It is difficult to find a yellow woodpecker in a green jungle, especially if it is not there.
Yes, the woodpecker has nothing to do with it at all, the book is about a brother and sister who play very hard and just came up with the name of their company (that’s what everyone probably did in childhood, right?). We played in the courtyards, in the fields, in the forests, but here they are playing in the jungle. We went into the forest to pick mushrooms and berries, and they went to jabuticabu and jaguars.
But in general, everything is the same as in any childhood: play occupies such an important place in life, it is so tightly woven into reality that sometimes you can’t tell them apart. My child (7 years old) and I read this book together and even got into an argument. In addition to brother and sister, the Order of the Yellow Woodpecker also consists of a doll, a real pig, and a fake count made of corn and sticks. So our opinions were divided: I tell my son that these children play as if (kabutta) all these things came to life; and my son thinks that I’m already peek-a-boo, because these things really came to life, that’s obvious.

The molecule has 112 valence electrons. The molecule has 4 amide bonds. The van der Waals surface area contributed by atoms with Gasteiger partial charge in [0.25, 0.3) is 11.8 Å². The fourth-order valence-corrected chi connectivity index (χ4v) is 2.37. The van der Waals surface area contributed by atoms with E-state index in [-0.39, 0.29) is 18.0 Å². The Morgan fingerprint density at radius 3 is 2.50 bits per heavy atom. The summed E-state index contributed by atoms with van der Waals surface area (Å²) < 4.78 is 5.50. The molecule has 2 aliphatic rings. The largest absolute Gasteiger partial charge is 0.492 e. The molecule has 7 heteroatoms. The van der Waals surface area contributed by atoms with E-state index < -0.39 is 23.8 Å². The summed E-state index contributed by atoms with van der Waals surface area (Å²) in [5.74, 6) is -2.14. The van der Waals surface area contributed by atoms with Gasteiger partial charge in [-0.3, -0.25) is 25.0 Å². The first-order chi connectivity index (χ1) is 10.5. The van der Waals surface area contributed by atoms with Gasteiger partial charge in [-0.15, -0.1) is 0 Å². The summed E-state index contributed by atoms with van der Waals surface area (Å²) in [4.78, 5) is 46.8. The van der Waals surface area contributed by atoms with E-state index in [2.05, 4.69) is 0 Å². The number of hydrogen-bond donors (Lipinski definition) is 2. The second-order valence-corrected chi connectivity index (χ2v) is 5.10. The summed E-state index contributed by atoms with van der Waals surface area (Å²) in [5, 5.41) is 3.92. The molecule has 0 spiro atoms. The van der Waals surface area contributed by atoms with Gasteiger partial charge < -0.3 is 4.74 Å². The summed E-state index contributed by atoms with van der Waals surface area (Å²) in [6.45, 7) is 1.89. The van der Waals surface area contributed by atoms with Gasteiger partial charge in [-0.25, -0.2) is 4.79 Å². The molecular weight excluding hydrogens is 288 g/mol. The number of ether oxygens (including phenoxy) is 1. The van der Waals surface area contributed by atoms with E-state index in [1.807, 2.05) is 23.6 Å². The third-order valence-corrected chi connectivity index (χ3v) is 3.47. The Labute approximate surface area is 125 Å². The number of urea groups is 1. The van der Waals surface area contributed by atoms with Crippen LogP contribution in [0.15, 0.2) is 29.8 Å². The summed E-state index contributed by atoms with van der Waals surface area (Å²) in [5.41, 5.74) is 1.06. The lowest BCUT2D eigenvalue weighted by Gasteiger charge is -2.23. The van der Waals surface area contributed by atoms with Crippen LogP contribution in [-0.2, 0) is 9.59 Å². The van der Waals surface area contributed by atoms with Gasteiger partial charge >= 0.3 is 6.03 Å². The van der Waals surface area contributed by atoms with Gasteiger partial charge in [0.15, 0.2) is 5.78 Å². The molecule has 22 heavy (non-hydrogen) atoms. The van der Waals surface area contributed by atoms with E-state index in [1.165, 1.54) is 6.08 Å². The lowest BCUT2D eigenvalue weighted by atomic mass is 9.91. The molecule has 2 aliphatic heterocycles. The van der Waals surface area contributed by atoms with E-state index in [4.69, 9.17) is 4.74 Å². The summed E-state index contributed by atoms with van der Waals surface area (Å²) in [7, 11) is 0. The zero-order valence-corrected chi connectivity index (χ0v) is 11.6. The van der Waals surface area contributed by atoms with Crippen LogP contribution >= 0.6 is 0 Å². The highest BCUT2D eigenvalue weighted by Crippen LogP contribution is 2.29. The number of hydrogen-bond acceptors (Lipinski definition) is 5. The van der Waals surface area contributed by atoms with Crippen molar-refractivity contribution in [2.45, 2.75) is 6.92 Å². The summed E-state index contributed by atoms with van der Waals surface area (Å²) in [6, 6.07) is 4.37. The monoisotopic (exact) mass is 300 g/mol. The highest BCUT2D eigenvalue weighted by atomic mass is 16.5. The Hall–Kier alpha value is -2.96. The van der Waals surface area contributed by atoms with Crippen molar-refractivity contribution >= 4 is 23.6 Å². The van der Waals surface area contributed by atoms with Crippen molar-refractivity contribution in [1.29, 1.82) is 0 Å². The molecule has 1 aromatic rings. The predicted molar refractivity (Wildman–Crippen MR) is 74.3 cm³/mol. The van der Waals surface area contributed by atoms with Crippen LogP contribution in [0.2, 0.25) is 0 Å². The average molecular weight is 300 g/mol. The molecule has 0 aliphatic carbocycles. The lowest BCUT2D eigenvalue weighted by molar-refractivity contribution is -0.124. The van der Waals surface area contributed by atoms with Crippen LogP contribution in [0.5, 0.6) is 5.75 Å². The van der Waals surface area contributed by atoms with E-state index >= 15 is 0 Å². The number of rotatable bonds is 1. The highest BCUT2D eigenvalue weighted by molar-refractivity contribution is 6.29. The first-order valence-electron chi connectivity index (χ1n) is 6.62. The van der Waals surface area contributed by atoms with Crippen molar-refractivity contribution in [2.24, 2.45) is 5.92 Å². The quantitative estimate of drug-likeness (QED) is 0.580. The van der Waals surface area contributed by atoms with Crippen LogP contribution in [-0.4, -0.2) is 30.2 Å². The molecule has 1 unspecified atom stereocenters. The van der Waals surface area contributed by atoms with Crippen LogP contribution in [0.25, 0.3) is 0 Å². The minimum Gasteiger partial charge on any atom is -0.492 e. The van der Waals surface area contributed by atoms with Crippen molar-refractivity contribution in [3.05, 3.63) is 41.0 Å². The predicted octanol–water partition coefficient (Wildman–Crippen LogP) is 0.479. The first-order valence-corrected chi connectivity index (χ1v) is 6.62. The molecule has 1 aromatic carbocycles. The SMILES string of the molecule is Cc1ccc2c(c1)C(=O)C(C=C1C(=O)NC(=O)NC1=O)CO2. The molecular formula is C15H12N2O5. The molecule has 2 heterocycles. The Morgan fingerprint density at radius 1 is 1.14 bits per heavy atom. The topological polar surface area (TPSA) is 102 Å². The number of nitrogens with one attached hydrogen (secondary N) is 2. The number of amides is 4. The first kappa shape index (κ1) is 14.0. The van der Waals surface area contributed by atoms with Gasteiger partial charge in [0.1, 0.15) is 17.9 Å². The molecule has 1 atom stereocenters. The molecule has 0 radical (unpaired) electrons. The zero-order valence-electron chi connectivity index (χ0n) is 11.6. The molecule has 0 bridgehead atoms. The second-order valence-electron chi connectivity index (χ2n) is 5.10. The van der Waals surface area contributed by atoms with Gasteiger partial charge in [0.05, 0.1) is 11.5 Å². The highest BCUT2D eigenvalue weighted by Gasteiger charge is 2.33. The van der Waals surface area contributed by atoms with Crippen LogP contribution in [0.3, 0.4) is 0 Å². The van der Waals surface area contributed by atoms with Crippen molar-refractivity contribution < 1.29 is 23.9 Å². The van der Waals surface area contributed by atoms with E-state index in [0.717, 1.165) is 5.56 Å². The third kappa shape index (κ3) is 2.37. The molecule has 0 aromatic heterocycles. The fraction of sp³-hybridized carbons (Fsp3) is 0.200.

One way or another, they play so excitingly that you want to join them (especially since you also really want to go to Brazil). They celebrate a wedding there, and end up in an underwater kingdom (and then, on the contrary, the underwater kingdom ends up at their home), and the heroes of fairy tales come to them for tea (including Bluebeard!), and wage a defensive war against the rhinoceros (yes, yes, the real thing, in Brazil this is all the time), for this they dig in on their site and even lay a telephone line 100 meters long.
There is a lot of non-standard humor in this story. While reading, I stopped every now and then, my son and I looked at each other in bewilderment, and then began to laugh together.
Here, for example, is a description of the wedding of the doll Emilia and the pig Rabiko:
"Pedrinho set the festive table under the orange tree in the garden and seated the guests: there were Donna Benta, Aunt Nastasia and Emilia's relatives, represented by various pebbles, fragments of tiles and lumps of bread. They also invited an old relative of Donna Benta, who sometimes came from the city, but since he did not come today, they put a stick on the chair instead. Here are the bride and groom. Emilia is wearing a white dress and a tulle veil; Rabiko wearing a hat and a silk bow around his neck. At first he was serious, but when he approached the table and saw that there was something to eat here, he became very nervous. The nose hugged Emilia and gave her a ring, and Pedrinho put an orange peel wedding ring on the marquise's foot, which Rabicot twice tried to eat."
Will I see Brazil before I'm old? I'll see!